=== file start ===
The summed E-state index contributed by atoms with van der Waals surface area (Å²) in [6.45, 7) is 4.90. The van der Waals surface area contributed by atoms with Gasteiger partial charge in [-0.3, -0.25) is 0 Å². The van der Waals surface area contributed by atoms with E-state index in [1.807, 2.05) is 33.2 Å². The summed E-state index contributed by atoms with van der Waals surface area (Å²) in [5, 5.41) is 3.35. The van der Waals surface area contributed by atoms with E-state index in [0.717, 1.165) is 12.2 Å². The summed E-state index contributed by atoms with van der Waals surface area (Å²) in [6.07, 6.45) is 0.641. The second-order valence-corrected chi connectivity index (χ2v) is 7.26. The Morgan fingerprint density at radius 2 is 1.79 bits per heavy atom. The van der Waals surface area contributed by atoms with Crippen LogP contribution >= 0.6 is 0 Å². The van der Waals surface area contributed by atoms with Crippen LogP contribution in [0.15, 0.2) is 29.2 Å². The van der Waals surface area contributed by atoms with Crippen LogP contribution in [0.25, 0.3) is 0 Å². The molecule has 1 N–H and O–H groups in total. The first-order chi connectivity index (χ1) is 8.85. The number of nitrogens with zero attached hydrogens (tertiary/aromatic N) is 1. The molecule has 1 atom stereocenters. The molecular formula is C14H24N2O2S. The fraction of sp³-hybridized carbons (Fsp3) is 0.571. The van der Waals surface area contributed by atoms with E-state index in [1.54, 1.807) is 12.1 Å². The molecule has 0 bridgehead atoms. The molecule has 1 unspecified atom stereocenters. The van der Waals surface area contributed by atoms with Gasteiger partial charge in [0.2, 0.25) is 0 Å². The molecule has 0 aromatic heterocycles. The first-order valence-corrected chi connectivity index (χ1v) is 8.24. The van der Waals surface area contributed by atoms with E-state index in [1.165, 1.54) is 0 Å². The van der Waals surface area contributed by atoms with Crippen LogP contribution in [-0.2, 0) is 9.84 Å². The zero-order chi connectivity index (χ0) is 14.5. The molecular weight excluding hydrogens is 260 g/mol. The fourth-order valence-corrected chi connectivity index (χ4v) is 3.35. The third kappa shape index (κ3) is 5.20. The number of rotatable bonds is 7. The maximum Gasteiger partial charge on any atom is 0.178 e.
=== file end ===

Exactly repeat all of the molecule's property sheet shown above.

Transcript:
The summed E-state index contributed by atoms with van der Waals surface area (Å²) in [6.45, 7) is 4.90. The van der Waals surface area contributed by atoms with Gasteiger partial charge in [-0.3, -0.25) is 0 Å². The van der Waals surface area contributed by atoms with E-state index in [1.807, 2.05) is 33.2 Å². The summed E-state index contributed by atoms with van der Waals surface area (Å²) in [5, 5.41) is 3.35. The van der Waals surface area contributed by atoms with E-state index in [0.717, 1.165) is 12.2 Å². The summed E-state index contributed by atoms with van der Waals surface area (Å²) in [6.07, 6.45) is 0.641. The second-order valence-corrected chi connectivity index (χ2v) is 7.26. The Morgan fingerprint density at radius 2 is 1.79 bits per heavy atom. The van der Waals surface area contributed by atoms with Crippen LogP contribution >= 0.6 is 0 Å². The van der Waals surface area contributed by atoms with Crippen LogP contribution in [0.15, 0.2) is 29.2 Å². The van der Waals surface area contributed by atoms with Crippen LogP contribution in [0.25, 0.3) is 0 Å². The molecule has 1 N–H and O–H groups in total. The first-order chi connectivity index (χ1) is 8.85. The number of nitrogens with zero attached hydrogens (tertiary/aromatic N) is 1. The molecule has 1 atom stereocenters. The molecular formula is C14H24N2O2S. The fraction of sp³-hybridized carbons (Fsp3) is 0.571. The van der Waals surface area contributed by atoms with E-state index in [1.54, 1.807) is 12.1 Å². The molecule has 0 bridgehead atoms. The molecule has 1 unspecified atom stereocenters. The van der Waals surface area contributed by atoms with Gasteiger partial charge in [0.2, 0.25) is 0 Å². The molecule has 0 aromatic heterocycles. The first-order valence-corrected chi connectivity index (χ1v) is 8.24. The van der Waals surface area contributed by atoms with E-state index in [1.165, 1.54) is 0 Å². The van der Waals surface area contributed by atoms with Crippen LogP contribution in [-0.2, 0) is 9.84 Å². The zero-order chi connectivity index (χ0) is 14.5. The molecular weight excluding hydrogens is 260 g/mol. The fourth-order valence-corrected chi connectivity index (χ4v) is 3.35. The third kappa shape index (κ3) is 5.20. The number of rotatable bonds is 7. The maximum Gasteiger partial charge on any atom is 0.178 e.